A couple of years ago I wrote about a phenomenon known as “Minions Madness” when I reviewed Minions. I’d never seen Despicable Me or its sequel, but I’d finally succumbed to the cuteness of those walking, talking Twinkies with the big goggles and blue denim overalls that have conquered just about every nook and cranny of today’s pop cultural landscape. And now here I am writing about Despicable Me 3, the latest film in the beloved animated franchise from Universal Pictures and Illumination.
Steve Carell reprises his role as ex-supervillain Gru, and fans of the silver fox (whom I’ve been admiring long before he broke the Internet with his suave makeover last week) will also be pleased to know that he also voices Gru’s long-lost twin brother Dru this time around. (That’s twice the Carell for your buck!) Kristen Wiig is back as Gru’s wife/fellow secret agent Lucy and director Pierre Coffin once more voices the lovable minions who speak their own nonsensical language comprised of bits of English, French and Spanish. Other cast members include Julie Andrews as Gru’s Mom, Steve Coogan, Miranda Cosgrove, Dana Gaier, Nev Scharrel, Jenny Slate and South Park’s own Trey Parker as baddie Balthazar Bratt, who’s easily my favorite character.
After being fired from the Anti-Villain League for failing to stop Bratt from stealing the world’s largest diamond, a deflated Gru learns that he has a twin brother named Dru whom he never knew about. He quickly packs up Lucy and their girls to journey to Freedonia to be reunited with Dru at the family pig farm/palace. It seems Gru’s father (now deceased) was also a former supervillain and that’s how the family amassed their wealth. Dru now wants Gru to teach him the ropes of being bad because he always felt like a failure in their father’s eyes. (Interestingly enough, Gru always felt like a failure in his mother’s eyes because she apparently wanted Dru in the separation but was stuck with Gru instead.)
Will Gru join the dark side again or will he be able to stay up on the straight and narrow path that led him to Lucy and his adopted girls? Honestly, I couldn’t have cared less. At times, the dialog between the twin brothers grated upon my nerves and I was thankful this movie was only about an hour and a half in length. I didn’t think the writing or plot were as clever as the prequel movie I witnessed two years ago. However, the many kids in the crowd laughed often and seemed pleased with this latest despicable offering despite what many of the parents around me might have been thinking. And yet I won’t say it was a complete waste of time.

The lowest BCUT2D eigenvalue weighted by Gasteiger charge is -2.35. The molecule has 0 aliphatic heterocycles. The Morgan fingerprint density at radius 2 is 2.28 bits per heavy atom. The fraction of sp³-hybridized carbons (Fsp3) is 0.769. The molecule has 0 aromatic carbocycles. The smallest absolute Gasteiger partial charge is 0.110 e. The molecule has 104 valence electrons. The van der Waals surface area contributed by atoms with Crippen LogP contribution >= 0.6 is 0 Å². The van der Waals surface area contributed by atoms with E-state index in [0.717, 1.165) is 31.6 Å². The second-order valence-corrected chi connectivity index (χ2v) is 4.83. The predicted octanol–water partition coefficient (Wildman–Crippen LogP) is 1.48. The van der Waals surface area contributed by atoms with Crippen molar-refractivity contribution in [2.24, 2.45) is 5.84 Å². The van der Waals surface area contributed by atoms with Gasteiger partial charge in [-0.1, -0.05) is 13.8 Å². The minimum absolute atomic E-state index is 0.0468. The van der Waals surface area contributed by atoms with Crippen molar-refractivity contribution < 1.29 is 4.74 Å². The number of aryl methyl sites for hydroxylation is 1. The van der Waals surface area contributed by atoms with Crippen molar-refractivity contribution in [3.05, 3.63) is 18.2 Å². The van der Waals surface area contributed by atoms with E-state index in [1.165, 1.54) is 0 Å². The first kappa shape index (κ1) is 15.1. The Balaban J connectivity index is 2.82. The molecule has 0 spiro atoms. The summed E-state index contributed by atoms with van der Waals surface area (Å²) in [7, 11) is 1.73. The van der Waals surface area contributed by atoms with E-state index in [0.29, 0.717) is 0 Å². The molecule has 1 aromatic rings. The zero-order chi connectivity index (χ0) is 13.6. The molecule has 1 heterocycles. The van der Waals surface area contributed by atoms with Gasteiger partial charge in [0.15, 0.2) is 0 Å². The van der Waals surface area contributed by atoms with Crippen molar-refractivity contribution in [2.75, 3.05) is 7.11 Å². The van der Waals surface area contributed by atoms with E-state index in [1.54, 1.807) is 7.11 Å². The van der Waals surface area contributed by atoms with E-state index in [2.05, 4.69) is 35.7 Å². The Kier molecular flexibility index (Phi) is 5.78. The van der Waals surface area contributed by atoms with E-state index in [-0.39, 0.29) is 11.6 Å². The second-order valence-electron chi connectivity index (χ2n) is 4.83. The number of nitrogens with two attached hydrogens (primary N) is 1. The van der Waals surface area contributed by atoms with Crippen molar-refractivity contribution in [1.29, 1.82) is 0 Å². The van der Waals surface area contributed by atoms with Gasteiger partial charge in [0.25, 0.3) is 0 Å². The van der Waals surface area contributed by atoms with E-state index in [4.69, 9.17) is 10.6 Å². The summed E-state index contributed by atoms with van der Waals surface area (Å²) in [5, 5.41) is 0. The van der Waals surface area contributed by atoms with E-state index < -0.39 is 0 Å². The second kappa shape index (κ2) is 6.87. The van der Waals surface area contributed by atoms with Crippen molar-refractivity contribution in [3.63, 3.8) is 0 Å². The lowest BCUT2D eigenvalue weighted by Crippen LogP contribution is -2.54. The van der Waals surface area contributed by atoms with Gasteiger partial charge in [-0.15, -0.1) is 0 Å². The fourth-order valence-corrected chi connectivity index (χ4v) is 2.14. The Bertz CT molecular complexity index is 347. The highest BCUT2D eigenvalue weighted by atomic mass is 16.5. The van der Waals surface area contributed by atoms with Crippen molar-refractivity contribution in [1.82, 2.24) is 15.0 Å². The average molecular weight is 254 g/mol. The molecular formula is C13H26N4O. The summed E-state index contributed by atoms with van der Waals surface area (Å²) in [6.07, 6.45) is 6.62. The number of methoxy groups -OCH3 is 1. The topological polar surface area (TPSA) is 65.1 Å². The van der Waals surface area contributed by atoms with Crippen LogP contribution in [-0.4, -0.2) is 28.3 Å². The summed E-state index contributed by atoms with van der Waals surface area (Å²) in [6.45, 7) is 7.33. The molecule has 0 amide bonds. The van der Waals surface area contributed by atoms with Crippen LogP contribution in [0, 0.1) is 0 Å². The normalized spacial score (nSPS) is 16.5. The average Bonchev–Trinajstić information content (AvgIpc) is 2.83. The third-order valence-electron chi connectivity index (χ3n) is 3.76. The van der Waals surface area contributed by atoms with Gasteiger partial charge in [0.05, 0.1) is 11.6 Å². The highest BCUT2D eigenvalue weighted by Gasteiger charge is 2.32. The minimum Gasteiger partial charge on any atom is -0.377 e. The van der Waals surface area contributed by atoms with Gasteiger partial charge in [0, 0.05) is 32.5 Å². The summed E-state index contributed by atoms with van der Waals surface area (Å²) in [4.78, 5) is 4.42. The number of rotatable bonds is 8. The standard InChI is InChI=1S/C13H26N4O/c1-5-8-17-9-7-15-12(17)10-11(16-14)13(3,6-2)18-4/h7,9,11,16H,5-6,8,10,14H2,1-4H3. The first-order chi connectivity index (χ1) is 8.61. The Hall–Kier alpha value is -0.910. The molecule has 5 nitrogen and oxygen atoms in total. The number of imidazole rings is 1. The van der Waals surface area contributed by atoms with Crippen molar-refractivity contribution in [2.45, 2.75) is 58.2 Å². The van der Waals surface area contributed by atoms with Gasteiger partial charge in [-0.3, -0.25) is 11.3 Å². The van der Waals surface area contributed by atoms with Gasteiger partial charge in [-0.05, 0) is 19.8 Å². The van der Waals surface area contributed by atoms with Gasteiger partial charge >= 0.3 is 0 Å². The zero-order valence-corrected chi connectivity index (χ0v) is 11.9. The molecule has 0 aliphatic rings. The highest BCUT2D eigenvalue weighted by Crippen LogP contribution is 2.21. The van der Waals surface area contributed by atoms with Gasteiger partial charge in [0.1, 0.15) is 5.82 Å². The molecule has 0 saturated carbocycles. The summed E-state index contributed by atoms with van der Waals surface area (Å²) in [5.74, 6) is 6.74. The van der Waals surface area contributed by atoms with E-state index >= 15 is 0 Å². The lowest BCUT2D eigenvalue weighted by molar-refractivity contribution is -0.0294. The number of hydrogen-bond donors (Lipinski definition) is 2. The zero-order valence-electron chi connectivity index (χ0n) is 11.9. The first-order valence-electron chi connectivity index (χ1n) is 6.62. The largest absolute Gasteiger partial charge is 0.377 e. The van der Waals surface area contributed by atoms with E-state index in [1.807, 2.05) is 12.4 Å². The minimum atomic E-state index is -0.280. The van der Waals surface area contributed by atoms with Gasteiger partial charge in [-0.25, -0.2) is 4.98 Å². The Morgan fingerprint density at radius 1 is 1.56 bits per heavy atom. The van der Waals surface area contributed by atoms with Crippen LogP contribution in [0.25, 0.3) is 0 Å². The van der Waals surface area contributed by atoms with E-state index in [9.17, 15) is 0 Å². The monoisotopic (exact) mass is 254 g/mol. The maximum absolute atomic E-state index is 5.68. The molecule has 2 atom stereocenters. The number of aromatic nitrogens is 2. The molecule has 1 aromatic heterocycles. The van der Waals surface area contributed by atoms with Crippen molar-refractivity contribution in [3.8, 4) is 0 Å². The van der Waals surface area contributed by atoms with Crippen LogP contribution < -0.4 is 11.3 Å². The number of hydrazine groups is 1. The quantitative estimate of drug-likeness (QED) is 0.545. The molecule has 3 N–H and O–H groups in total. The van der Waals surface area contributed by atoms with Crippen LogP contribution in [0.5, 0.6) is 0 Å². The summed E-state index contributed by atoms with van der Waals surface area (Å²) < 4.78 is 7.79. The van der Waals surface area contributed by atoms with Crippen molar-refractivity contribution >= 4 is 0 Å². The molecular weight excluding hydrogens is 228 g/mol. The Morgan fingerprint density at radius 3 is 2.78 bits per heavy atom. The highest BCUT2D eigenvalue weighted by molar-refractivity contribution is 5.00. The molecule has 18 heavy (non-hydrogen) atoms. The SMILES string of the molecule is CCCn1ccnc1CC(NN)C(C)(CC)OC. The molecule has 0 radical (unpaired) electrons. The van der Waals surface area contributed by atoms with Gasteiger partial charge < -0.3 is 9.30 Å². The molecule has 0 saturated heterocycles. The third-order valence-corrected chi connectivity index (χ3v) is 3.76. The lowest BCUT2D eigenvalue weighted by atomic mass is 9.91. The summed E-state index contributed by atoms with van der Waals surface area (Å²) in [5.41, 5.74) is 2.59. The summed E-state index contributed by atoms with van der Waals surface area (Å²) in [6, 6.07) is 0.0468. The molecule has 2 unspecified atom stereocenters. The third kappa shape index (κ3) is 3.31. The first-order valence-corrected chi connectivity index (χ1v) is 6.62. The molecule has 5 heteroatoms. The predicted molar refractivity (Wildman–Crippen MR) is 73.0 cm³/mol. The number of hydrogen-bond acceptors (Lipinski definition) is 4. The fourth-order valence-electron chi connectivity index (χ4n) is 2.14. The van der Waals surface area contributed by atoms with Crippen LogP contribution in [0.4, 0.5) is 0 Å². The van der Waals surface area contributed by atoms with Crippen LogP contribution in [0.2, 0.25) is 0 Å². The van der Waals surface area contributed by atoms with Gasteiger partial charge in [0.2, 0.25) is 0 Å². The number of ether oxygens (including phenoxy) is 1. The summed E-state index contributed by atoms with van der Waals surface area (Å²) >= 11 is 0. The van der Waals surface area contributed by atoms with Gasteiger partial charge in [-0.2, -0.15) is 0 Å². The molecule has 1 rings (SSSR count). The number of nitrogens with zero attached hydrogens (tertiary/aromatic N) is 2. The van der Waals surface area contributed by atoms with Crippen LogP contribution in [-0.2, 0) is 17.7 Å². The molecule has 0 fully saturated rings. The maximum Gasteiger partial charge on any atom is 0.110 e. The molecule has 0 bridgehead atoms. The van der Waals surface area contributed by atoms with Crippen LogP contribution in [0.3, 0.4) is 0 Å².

The minions made me laugh with all of their prison antics, especially when they were seen prancing through the jail yard like something out of West Side Story. However, Despicable Me 3’s redemption is the brilliant portrayal of supervillain Balthazar Bratt. Bratt was once an ‘80s child star on a popular sitcom called “Evil Bratt”, which suffered an untimely cancellation when its star hit puberty and the public found him awkward and less than cute. The show was about a bratty evil genius hell-bent on destruction and mayhem, and it seems that Bratt has resorted to a real-life crime spree after failing to come to terms with the fact that he’s now a Hollywood has-been. Bratt is also stuck in the ‘80s, thereby making him the best animated villain ever to someone such as myself who regularly ODs on ‘80s nostalgia.
From his purple leisure suit with hideously awesome shoulder pads, his one long dangly earring and his silky mullet, complete with a bald spot on the back of his head, to his amazing arsenal of weapons including Rubik’s Cube bombs, an evil robot sidekick (who reminded me of Alphie II), a horde of Bratt action figures (delightfully referenced to as his “Bratt Pack” throughout the movie) and a keytar that belts out Van Halen power ballad chords with lasers, Bratt made the movie more enjoyable. As Bratt so colorfully expressed, “Son of a Betamax!” I almost wanted him to triumph just so I could watch him moonwalk again.
It’s to be expected that sequels rarely live up to the hype of their predecessors, even in the world of animation. There’s a reason why Disney didn’t delve into sequels during my childhood (they ultimately did of course but not until much later). We didn’t really need to be part of Ariel’s world again or discover what happened to Bambi after he had a family of his own. Animated sequels almost always cheapen the emotional experience of the originals despite their best intentions, and I think that is what is happening in this franchise as well. However, if the kids in my theater audience are any indication, your kids are probably still going to love Despicable Me 3. But here’s the despicable truth: I’d recommend waiting for a cheaper matinee showing or just buying it for them for Christmas when it comes out on DVD.
Want to see Despicable Me 3 and judge for yourself? Click on the image below to buy your tickets now, and be sure to come back and tell us what you thought!
Despicable Me 3 has a running time of 1 hour 30 minutes and is rated PG for action and rude humor.